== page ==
You may remember Erik Kwakkel or Leiden University from earlier posts like A Fantasy Tip From History: Medieval Spam. Erik recently shared the incredible history of St. Albans Bible. I hope you enjoy it as much as I did!
A Horror Story
In 1964, the New York rare book dealer Philip Duschnes (d. 1970) bought and subsequently broke a splendid medieval Bible produced in early-fourteenth-century Paris.
Every page is adorned with exuberant decoration, usually with gold leaf. With so much beauty on each page, to Duschnes the manuscript must have seemed ideal for breaking and selling by the leaf. In 1965, he began offering individual leaves for sale in his catalogue 169, stating that others from the same manuscript were available. Cut to order.
Breaking a bookThis wasn’t the first time Duschnes had dismembered a book. He had already cut up a copy of the famous Kelmscott Chaucer and sold it by the leaf in this 1941 publication.
He bought this bible at the Sotheby’s auction of 6 July 1964 for £1,500 (approximately $12,000 today). At the time of purchase, the manuscript contained two flyleaves taken from a register from St Albans Abbey, which suggests a St Albans provenance. The abbey’s chronicle, moreover, detailed that abbot Michael de Mentmore (1335-1349) gifted two beautiful bibles to the community and Duschnes’s bible was believed to have been one of these two books. Following this assumption, auction catalogues have come to refer to the broken parent manuscript acquired by Duschnes as the “St Albans Bible,” despite the uncertainty surrounding its earliest provenance.
As a result of Duschnes’s dark deed, leaves from “the” St Albans Bible flooded the market and often found new homes in private collections (very few are held in university libraries). Even today, the book’s eye-catching leaves are frequently auctioned.
Auction houses do not usually identify new owners and, while leaves purchased by libraries may in time appear on the radar, especially when they are digitized, those in private collections may not be seen for many decades.
The origins of the St Albans Bible
A thorough study of the St Albans Bible has yet to be conducted. This is likely due to the fact that the book was cut into pieces and scattered across multiple institutions and private owners.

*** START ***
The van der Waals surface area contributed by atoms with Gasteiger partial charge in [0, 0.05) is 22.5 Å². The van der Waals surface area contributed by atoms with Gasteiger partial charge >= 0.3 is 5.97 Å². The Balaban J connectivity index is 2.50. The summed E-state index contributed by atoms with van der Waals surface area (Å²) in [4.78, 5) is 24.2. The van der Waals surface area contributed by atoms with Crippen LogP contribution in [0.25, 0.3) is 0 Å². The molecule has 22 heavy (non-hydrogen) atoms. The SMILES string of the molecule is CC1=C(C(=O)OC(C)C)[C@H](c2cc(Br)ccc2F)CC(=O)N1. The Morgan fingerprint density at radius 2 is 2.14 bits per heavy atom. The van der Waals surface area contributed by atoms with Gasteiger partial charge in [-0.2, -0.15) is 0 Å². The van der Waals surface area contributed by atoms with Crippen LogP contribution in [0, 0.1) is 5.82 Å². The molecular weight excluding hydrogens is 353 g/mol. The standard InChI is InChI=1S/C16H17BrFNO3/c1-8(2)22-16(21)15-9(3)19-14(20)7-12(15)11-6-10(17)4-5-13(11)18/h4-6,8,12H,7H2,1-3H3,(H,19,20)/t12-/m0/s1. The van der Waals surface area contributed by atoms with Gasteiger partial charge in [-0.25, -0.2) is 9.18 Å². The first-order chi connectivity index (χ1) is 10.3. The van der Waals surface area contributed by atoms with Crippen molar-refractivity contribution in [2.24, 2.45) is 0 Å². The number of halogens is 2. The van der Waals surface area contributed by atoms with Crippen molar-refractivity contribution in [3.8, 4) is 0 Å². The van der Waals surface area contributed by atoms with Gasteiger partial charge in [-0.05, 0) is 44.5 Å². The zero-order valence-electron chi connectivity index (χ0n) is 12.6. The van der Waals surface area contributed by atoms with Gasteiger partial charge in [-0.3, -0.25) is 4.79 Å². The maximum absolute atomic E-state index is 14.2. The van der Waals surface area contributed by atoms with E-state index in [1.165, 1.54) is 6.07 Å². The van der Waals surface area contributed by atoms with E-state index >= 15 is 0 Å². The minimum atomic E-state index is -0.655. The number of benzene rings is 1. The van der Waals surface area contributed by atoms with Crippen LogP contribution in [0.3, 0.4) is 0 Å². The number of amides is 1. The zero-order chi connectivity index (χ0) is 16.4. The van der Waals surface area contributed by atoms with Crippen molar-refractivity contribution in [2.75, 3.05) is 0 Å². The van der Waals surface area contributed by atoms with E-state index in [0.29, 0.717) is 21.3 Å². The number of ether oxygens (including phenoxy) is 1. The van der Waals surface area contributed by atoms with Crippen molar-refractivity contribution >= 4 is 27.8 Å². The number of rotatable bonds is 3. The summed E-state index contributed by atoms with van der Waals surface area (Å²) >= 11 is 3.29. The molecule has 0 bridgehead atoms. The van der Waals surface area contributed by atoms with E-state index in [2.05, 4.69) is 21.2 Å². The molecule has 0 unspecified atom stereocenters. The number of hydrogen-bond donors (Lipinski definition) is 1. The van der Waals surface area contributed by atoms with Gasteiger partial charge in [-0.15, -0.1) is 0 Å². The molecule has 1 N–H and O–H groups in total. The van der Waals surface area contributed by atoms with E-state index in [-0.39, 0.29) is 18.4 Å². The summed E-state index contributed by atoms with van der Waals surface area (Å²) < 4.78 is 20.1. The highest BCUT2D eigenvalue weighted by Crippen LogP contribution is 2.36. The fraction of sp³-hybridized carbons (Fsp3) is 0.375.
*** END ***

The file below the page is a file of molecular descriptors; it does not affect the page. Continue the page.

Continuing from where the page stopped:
In parallel to other Parisian products of this age, there are probably three artists at work in the manuscript.
One executed the historiated initials, a second the illumination (border decoration, chapter numbers, both made with gold leaf), while a third did the penwork flourishing. A forth individual copied the text.
The individuals involved in its production were affiliated to the famous Parisian illuminator and libraire (bookseller) Jean Pucelle.
The St Albans Bible was the product of a closely-knit community of artisans at the heart of the Parisian book trade. Those involved in the book’s creation lived and worked in the same street, which made it easy to get teams together.
The community brought together by Pucelle consisted of different artisans each time, although research shows that booksellers preferred to work with the same group of colleagues.
How do we know this? Because of an inscription at the end of the bible. In brown ink, it states:
Jean Pucelle, Anseau de Sens and Jacques Maci illuminated this book. This vermilion line that you see was written in the year of our Lord 1327, on a Thursday, the last day of April on the eve of May – this I tell you.
You can read more about the history of St. Albans Bible on Medieval Books.
I have Erik Kwakkel’s Medieval Books to thank for this fascinating insight into the world of Medieval spam. Erik Kwakkel is a book historian and lecturer at Leiden University. His blog brings the world of medieval manuscripts to life in a wonderful way. You can read the original post in its entirety on his blog.
Fascinated that someone can sell each page! I once had a school assignment to create my own illuminated text page. Researching about the process was an enlightening endeavor.
It’s a fascinating process! I should blog about it one of these days.
What a disturbing history to the St. Albans bible. After viewing the Kells at the Trinity College in Dublin, it makes me ill to know someone could violate such a treasure that is part of our religious legacy.
Agreed! Even if you’re not religious, it’s still an affront to civilization.
Again the greed of humans is disgusting, what an atrocity to destroy such a treasure.
It saddens me to find out it’s, in fact, common practice.